The design strategy works from the scale of a quality individual workspace to the desirability of a boldly branded building set within a regenerated environment. Quality and characterful office space includes full height windows, lofty ceilings, an unrivalled setting and great links to public transport.

A new signature entrance and arrival space has been developed in tandem with the Ivy Wharf masterplan proposals and ambitions for new public realm connectivity to the wider area. The ground floor space forms a commercial environment with public access into the heart of the building, and an opportunity to move down to the waterfront via a landscaped, courtyard setting.

an atrium with views to the waterfront provides a focal point for tenants

The scheme has two entrances, united via an internal ‘street’. Level access is provided into the generously sized entrance foyer at the heart of the building. A glazed lift visible from the main entrance provides the main form of circulation to the upper floors and offers panoramic views. The main atrium space rises vertically to create a central circulation point for all building users, with constant visual reference through a glass wall to the waterfront. A new building spine runs the length of each floorplate, providing orientation and minimising horizontal circulation across the vast floor-plates.

The scheme preserves and rationalises the robust concrete frame and main brick facades of the existing structure to create an architecture which is sympathetic to but not constrained by the building’s heritage. Modern interventions are crisp and contemporary in their manufacture and ability to be maintained/replaced as required.

a breeam excellent building, with natural light and floor to ceiling heights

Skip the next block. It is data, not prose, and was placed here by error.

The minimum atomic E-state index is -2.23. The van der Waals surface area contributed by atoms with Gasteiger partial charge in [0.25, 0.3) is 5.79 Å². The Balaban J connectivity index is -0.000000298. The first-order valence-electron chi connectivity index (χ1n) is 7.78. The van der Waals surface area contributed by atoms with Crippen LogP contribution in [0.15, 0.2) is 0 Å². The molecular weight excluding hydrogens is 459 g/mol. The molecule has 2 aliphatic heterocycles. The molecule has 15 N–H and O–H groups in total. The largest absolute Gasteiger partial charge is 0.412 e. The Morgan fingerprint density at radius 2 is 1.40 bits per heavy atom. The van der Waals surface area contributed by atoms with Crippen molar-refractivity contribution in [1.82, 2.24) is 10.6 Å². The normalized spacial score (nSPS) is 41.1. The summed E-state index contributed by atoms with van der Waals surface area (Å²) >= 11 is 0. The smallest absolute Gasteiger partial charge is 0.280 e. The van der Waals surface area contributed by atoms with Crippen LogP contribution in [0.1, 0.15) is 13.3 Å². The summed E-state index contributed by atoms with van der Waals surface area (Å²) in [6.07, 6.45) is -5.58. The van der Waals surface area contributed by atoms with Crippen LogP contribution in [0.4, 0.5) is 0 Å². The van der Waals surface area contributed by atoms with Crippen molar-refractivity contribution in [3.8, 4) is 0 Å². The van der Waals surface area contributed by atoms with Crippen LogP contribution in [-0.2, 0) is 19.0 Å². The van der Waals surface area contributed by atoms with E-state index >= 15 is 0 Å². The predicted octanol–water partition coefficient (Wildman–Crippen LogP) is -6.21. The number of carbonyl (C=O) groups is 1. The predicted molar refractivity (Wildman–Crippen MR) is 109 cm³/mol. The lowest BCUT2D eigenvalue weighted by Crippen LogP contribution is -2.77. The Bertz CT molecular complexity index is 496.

Soapworks was designed to meet modern office standards for energy efficiency and green credentials, targeting a 15% reduction in carbon emissions and an ‘Excellent’ BREEAM rating together with a ‘B’ for its Energy Performance Certificate. The building included features to minimise energy consumption, maximise occupant control of the internal environment and promote both good water and waste management. The embodied energy of the existing concrete encased steel frame was captured alongside newly specified materials to achieve the required Green Guide rating. Utilising the fabric of the existing structure, the scheme provides a unique Grade A working environment incorporating raised floors, comfort cooling and full height glazing. Spaces offer vast floorplates and impressive floor to ceiling heights, with a multitude of space configurations, flooded with natural light.

a chance to create a new ‘address building’ within the developing media city uk boundary

Vacant since being decommissioned, The Colgate Palmolive factory had once been an integral part of the local community, with a rich and colourful history. The reinvention of the existing building regenerates the site to provide a vibrant and exciting place once more, and delivers an economic boost to the local area. Soapworks provides an address to be proud of for its occupiers; a branded building with character and presence in the evolving Salford Quays area.